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I have a data set with two classes and completely unbalanced samples sizes between the two classes. Note that even though I am showing some R code here, this is not a programming question.

head(df)
  class   value
1     1  0.0469
2     1 -1.6735
3     1  0.7994
4     1  0.2140
5     1 -0.7963
6     1 -1.2144

Class sizes are as follows:

table(df$class)

  0   1 
  5 456 

T.test says there is a difference in mean with essentially zero p.value:

t.test(value ~ class, data = df)

    Welch Two Sample t-test

data:  value by class
t = 9.391, df = 46.315, p-value = 2.7e-12
alternative hypothesis: true difference in means is not equal to 0
95 percent confidence interval:
 0.2868030 0.4432572
sample estimates:
mean in group 0 mean in group 1 
      0.7482200       0.3831899 

A simulation shows that the p.value is much, much higher:

results <- vector(length = 100000)
for (i in 1:100000) {
    x <- sample(df$value, sum(df$class == 1))
    y <- sample(df$value,  sum(df$class == 0))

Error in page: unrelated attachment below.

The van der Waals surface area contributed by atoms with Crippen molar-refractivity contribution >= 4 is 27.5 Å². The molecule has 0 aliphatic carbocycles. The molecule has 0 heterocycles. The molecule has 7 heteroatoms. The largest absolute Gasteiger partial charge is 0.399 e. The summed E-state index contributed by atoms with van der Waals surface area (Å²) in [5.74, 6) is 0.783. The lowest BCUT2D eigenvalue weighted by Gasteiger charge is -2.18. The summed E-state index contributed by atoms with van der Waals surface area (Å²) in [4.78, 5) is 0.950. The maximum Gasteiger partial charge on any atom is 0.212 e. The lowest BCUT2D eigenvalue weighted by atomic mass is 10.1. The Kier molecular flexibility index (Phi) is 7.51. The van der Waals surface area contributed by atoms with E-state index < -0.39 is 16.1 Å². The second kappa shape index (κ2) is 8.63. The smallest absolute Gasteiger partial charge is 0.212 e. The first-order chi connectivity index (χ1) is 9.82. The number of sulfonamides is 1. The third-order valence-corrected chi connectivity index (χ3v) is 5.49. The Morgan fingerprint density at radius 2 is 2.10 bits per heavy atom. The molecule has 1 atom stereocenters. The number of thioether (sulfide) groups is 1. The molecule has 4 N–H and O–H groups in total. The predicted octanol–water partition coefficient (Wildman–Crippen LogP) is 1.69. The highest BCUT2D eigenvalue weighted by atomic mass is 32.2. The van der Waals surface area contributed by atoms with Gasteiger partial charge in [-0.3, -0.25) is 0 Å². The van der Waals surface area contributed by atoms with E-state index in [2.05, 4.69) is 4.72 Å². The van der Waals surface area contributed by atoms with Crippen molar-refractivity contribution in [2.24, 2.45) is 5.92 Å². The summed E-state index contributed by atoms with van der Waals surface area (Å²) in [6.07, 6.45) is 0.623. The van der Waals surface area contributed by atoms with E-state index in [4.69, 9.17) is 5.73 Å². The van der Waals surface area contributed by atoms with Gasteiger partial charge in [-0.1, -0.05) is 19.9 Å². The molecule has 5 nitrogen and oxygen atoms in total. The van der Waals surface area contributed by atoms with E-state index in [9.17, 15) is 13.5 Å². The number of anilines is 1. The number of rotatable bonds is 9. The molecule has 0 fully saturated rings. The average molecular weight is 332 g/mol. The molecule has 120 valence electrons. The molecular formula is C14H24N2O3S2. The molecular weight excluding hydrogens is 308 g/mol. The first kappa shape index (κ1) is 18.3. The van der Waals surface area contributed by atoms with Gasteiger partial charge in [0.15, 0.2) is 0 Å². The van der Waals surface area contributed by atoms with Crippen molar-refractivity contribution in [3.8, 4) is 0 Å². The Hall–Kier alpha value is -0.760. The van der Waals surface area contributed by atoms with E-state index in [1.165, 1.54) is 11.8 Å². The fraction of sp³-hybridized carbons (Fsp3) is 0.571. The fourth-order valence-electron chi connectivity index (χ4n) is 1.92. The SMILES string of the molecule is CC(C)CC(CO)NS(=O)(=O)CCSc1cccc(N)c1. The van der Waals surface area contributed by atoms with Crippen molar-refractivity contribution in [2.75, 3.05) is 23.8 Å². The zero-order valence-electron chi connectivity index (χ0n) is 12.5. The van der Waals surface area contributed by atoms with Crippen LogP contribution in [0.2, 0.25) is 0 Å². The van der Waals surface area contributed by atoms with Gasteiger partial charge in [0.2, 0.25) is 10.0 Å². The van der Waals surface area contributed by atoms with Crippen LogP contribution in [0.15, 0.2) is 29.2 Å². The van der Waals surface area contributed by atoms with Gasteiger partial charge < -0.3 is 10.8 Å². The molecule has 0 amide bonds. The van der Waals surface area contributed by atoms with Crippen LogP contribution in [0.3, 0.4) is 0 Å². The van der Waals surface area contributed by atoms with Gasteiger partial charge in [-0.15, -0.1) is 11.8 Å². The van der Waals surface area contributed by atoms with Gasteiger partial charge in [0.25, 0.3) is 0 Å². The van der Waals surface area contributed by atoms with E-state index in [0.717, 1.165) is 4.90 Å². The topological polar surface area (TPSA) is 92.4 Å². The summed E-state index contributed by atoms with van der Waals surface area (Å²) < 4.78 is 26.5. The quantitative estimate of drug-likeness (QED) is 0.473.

results[i] <- abs(mean(x) - mean(y))
}

P.value provided by this method is:

mean(results > 0.3650301)
[1] 0.23134

I am tempted to discard the t.test results and run the permutation based method on the rest of my data and rely on that method.

What makes these two to be so divergent? How does one go about resolving this type of situation?

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  • $\begingroup$ Am I correctly interfering that you have only 5 examples of class 0, but 456 of class 1? $\endgroup$ Apr 4, 2016 at 19:13
  • $\begingroup$ That is correct. $\endgroup$ Apr 4, 2016 at 19:23
  • $\begingroup$ Your simulation doesn't appear to have much to do with the t-test. If you wish to compare the numbers in results, then they had better be t-statistics. But they're not: they are merely absolute values of differences in means. It's meaningless to compare their mean to 0.3650301 (which appears to be the Welch t statistic of your data). $\endgroup$
    – whuber
    Apr 4, 2016 at 20:32
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    $\begingroup$ I am computing how many times the permuted draws result in a mean difference as extreme as the difference in means of the samples. It says in about 23% of the cases. If I computed a t-statistic (by dividing with pooled standard deviation of the two samples), do I then compute how many times it's absolute value is greater than 2? $\endgroup$ Apr 4, 2016 at 20:39
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    $\begingroup$ Why would this statistic be expected to have a t-distribution here? $\endgroup$
    – Glen_b
    Apr 5, 2016 at 0:35

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